The random card activation is brilliant in some ways - it is great for solo gaming, and it simulates the random, chaotic nature of dogfights - you may draw a "move" card for a fighter and line up a shot on a foe, only for the enemy aircraft to get its "move" card and escape before you can draw your"fire" card.  Aces having extra cards and thus more activations simulates their added tactical awareness.

The Bad
However the attempt to give move bonuses to aircraft in formation or at high altitude feels contrived.  Giving a complete extra bonus move effectively doubles a unit's speed.  So one of the formations on each side, for example, can effectively fly at double the normal aircraft speed.  I know it is to encourage historical practices such as flying in formation and seeking altitude advantage, but it feels 'off'.  I like gameplay > rivet counting but this is kinda like an arcade game i.e. "fly high to get a bonus speed boost powerup".  I understand they have done it to give tactical advantage, but it feels naggingly 'wrong' and there has to be better ways to advantage aircraft besides flat out doubling their speed.  Extra abilities to spot and fire are a great idea as they simulate greater awareness and reflexes. Doubling an aircraft's top speed is NOT something a real pilot can do, no matter what his skills.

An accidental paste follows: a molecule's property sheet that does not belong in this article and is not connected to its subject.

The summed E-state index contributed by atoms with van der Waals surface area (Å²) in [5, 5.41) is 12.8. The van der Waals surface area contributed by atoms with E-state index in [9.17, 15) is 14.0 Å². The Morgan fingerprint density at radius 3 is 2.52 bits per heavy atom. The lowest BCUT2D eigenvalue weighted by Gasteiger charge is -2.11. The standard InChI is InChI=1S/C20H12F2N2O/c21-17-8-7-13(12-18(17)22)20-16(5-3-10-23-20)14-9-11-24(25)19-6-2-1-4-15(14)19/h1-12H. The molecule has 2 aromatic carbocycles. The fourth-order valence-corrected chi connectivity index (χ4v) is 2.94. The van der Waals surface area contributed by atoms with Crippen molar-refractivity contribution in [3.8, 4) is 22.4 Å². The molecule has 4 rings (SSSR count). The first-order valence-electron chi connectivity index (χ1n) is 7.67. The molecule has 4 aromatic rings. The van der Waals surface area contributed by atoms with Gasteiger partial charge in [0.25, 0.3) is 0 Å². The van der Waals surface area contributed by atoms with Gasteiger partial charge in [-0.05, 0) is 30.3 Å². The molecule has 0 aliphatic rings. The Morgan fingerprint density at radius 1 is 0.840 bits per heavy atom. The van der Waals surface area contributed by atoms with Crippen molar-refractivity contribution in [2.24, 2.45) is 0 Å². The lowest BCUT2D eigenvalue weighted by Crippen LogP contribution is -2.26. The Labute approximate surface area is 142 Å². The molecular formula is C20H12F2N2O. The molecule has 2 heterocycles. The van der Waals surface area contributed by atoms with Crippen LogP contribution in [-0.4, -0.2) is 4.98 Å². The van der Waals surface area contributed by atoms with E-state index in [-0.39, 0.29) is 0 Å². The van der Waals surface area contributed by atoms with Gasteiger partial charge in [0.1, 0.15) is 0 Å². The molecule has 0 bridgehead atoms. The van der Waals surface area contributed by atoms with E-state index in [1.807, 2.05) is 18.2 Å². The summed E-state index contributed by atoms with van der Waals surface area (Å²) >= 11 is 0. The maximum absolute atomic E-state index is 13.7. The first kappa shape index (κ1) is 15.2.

Bogeys/Blinds & Spotting
No Lardies game would be complete without "blinds" - tokens that stand in for unspotted units.  All bogeys have a uniform speed (which may actually exceed the true aircraft speed and simulates the tactical advantage unspotted aircraft have.)

Bogeys cannot be fired at unless they are spotted and can bounce enemies and shoot them down without being spotted if they position themselves well.

These are historically accurate - the "finger four" offers more flexibility than the three-plane "vic", for example.

 Movement & Maneuvers
The game requires hexes which may be a turn-off to some. The six altitude bands used are easily tracked with a micro d6 (which you can easily get from EM4) which is easier and cheaper than the fancy flight stands required by some games. 

Aircraft add 1d4 to their speed rating to get their movement allowance for the turn.  Better pilots and aces can control their movement more precisely than rookies.  I like the element of uncertainty added by the dice roll, which takes away from the laser-like precision allowed in other aerial games.

Pilots must pass a test if they are "tricky" or "hard" maneuvers.  A failure to pass means they fly dead straight and have broken formation. Some tricky or hard maneuvers require a minimum maneuver rating - which would stop a four engine bomber (maneuver 2) from performing a barrel roll (maneuver 3 requirement).

Some maneuvers are historical (Thach weave, Lufbery circle) but most are universal i.e. snap rolls, immelmans, split-s and chandelle.

 Naming the game after a wartime combat guide is very restrained...  ..compared to other Lardie titles such as "Algernon Pulls it Off" and "Troops, Weapons & Tactics".